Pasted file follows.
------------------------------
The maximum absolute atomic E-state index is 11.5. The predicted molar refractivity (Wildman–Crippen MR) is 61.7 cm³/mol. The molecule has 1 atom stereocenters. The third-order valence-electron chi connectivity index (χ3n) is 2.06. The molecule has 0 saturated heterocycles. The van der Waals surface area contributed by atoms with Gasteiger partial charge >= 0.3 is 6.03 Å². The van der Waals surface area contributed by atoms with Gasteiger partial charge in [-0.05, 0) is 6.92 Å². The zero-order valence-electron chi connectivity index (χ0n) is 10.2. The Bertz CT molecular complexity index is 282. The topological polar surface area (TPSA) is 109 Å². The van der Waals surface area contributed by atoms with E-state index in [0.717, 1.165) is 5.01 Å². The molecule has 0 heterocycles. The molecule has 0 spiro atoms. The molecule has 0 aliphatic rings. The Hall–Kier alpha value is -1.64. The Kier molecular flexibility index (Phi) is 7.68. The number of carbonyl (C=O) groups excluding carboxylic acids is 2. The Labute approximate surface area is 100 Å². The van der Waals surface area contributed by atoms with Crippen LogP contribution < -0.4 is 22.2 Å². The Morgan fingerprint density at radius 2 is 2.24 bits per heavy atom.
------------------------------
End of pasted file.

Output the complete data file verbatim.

The maximum absolute atomic E-state index is 11.5. The predicted molar refractivity (Wildman–Crippen MR) is 61.7 cm³/mol. The molecule has 1 atom stereocenters. The third-order valence-electron chi connectivity index (χ3n) is 2.06. The molecule has 0 saturated heterocycles. The van der Waals surface area contributed by atoms with Gasteiger partial charge >= 0.3 is 6.03 Å². The van der Waals surface area contributed by atoms with Gasteiger partial charge in [-0.05, 0) is 6.92 Å². The zero-order valence-electron chi connectivity index (χ0n) is 10.2. The Bertz CT molecular complexity index is 282. The topological polar surface area (TPSA) is 109 Å². The van der Waals surface area contributed by atoms with E-state index in [0.717, 1.165) is 5.01 Å². The molecule has 0 heterocycles. The molecule has 0 spiro atoms. The molecule has 0 aliphatic rings. The Hall–Kier alpha value is -1.64. The Kier molecular flexibility index (Phi) is 7.68. The number of carbonyl (C=O) groups excluding carboxylic acids is 2. The Labute approximate surface area is 100 Å². The van der Waals surface area contributed by atoms with Crippen LogP contribution < -0.4 is 22.2 Å². The Morgan fingerprint density at radius 2 is 2.24 bits per heavy atom.